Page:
The current legendary first class SingaporeAir A380 suite

The extent to which Singapore Airlines plans to hold the line against declining air travel quality was given more depth this week when it announced a strategic partnership with French crystalmaker Lalique.

SingaporeAir doesn’t need any help from Plane Talking or anyone else to promote itself given its reputation and loyal cadre of regular quality-over-price followers, even in these more austere times when it comes to sagging premium travel demand.

What makes this ‘news’ is that it is one of the very few established brands in air travel to resist giving in to packing airliners with far more seats than Airbus or Boeing ever envisaged earlier this century.

It’s making a novelty out of the once widely upheld view that air travellers are guests, not opportunities to sell extras like checked luggage, or sustenance, thus removing what were once key differences between full service carriers and low cost brands.

If you want to sit on what feels like a plastic covered rock and pay over the top for snack food and lower quality liquor, you might want to try SingaporeAir’s cheap brand Scoot, or its Qantas equivalent Jetstar, or British Airways Euro business class over short haul flights where hurting and humiliating anyone of average stature or above is apparently considered agile and clever.

The partnership is set to start with the launch of Singapore Airlines’ next batch of Airbus A380s, deliveries of which are due to begin in the second half of this year featuring all-new cabin products.

SIA and Lalique have signed a memorandum of understanding to join forces on enhancing the travelling experience in SIA’s Suites and First Class cabins. The partnership between SIA and Lalique – which forms part of Switzerland-based Lalique Group (LLQ) and specialises in decorative crystal ware, interior decor, perfumes, jewellery, art and hospitality – combines both companies’ dedication to excellence. The two partners intend to offer co-branded items such as amenity kits, toiletries, glassware, loungewear and beddings.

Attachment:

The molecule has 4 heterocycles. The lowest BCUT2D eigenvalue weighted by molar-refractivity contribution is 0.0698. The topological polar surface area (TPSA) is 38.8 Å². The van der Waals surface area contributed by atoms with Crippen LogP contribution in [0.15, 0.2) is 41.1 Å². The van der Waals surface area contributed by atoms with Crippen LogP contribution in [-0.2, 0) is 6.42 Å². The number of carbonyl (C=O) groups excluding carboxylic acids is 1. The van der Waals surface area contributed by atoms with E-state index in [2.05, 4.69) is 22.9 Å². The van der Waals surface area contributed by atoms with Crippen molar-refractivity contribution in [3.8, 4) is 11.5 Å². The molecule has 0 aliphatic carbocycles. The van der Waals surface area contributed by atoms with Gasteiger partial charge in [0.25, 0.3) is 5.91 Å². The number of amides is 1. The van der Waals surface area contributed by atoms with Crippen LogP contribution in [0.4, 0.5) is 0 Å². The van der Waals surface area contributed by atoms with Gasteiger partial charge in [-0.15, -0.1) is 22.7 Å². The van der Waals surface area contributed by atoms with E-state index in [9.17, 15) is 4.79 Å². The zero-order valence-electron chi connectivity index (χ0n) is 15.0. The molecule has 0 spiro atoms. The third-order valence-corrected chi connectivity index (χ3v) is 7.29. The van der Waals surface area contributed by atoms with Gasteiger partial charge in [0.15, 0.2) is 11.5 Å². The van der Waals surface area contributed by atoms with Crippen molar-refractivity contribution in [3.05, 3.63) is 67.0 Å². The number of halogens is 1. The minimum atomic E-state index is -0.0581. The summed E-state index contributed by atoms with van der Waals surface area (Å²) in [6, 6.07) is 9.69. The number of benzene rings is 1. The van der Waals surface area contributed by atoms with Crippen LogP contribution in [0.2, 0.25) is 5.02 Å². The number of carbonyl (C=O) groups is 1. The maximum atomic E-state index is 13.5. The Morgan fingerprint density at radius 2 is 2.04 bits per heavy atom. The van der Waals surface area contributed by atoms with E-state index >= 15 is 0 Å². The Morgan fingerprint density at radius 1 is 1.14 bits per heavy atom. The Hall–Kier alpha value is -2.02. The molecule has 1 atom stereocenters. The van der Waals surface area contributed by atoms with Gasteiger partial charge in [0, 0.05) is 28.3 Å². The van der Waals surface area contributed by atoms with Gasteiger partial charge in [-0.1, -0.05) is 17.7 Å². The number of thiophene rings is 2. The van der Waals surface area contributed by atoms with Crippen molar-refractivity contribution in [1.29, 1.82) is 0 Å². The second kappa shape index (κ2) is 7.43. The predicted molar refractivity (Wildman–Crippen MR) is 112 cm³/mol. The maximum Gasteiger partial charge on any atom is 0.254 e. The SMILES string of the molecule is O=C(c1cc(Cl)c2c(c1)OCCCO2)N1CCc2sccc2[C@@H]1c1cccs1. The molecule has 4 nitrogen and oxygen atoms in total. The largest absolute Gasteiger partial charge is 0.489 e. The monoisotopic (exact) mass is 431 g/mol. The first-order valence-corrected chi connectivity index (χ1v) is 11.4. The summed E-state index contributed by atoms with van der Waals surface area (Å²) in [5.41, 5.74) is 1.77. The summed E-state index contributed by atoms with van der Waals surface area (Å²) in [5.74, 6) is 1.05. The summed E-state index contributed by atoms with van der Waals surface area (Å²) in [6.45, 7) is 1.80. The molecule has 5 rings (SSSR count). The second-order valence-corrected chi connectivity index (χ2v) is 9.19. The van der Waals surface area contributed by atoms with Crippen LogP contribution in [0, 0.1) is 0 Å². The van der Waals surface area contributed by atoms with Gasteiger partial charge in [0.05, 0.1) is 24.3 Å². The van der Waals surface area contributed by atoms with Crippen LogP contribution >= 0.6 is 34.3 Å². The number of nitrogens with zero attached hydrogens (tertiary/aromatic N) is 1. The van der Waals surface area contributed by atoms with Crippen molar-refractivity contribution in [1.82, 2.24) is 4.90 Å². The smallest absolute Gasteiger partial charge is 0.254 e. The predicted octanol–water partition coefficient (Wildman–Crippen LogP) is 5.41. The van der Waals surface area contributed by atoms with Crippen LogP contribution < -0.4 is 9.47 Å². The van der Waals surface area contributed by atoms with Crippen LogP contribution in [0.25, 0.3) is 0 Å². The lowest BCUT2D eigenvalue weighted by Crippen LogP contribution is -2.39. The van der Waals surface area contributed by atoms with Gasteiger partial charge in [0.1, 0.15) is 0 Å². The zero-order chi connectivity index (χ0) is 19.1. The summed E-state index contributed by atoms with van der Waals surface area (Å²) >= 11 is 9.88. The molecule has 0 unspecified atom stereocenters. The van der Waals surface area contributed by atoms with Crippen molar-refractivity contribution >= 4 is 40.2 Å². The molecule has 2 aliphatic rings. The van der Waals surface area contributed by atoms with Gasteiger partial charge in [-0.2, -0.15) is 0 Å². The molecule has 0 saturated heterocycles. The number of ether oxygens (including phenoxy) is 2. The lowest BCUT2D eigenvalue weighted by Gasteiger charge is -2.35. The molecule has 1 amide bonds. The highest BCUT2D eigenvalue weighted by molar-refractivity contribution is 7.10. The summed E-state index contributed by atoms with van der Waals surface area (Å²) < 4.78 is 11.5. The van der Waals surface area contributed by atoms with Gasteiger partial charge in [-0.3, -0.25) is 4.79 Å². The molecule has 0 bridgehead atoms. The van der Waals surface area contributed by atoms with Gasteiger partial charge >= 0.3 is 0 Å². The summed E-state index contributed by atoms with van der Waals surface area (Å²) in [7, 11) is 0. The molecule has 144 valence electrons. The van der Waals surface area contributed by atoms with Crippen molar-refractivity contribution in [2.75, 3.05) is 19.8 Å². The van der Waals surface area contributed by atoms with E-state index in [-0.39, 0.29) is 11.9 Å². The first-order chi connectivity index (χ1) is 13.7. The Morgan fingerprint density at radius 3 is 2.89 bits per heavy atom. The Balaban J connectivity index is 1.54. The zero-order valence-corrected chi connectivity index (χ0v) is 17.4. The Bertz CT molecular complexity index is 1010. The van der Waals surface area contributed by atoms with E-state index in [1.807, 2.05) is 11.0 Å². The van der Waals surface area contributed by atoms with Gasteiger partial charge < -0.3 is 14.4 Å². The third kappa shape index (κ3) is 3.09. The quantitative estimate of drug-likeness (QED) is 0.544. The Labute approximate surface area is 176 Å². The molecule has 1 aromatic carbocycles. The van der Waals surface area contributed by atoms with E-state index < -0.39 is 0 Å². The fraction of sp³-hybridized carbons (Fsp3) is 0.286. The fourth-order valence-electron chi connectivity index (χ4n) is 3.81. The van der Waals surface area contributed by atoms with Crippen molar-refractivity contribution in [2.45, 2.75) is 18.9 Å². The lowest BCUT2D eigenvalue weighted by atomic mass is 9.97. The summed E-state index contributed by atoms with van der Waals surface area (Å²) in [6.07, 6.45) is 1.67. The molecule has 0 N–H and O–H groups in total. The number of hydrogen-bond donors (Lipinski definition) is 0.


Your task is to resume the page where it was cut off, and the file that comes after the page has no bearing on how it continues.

The airline has already started its premium push with a premium economy product which is available on its A380s and A350s and some of its newest 777-300ERs, although it isn’t clear if it will be used on those future services where the flight is a shorter ‘regional’ one stop flight in the Asia Pacific zone rather than one that continues on long haul routes to Europe, Little Britain and North America.

The ME3 carriers of Emirates, Etihad and Qatar Airways on one side, and the Japanese flag carriers All Nippon and Japan Airlines on the other are the main contenders for existing and future routes where SingaporeAir wants to keep what it currently ‘owns’, or own what is about to come over the horizon.

Etihad flies a stunningly outfitted A380 in all classes from Sydney and Melbourne daily, and the much larger Middle East player, Emirates,  has in association with Qantas won and grown market share in areas that Singapore Airlines and its hub airport at Changi dominated at the turn of the century.

Emirates has its own total remake of its first class product due for launch around about the same time as Singapore and Lalique show their hand on the A380s later this year.  Qantas has no public plans for a new first or business class for its A380s, which infers they may not fly them beyond Dubai to London for much longer,  but it has relaunched its A330 fleet with a new and greatly improved business class, and will feature that plus an under wraps new premium economy product on its 787-9s from later this year.

It seems like a lot of investment in a shrinking premium sector in general until the claimed profile of buyers of such high priced products are taken into account. If a first or business class customers is doing one or two long distance return flights a month that person’s patronage can be worth between say $180-360 thousand dollars a year. If enough people can be persuaded to pay premium economy they can also give an airline flying a long route to London or LA the equivalent of an extra two to four dozen regular economy fares per flight. This is revenue to die in a ditch for.

Those are the reasons why these major airlines will defend at high risk to themselves their hold on customers motivated more by quality than price.

The Singaporeans are telling us they are making a stand. One hopes not like Custer’s last stand.

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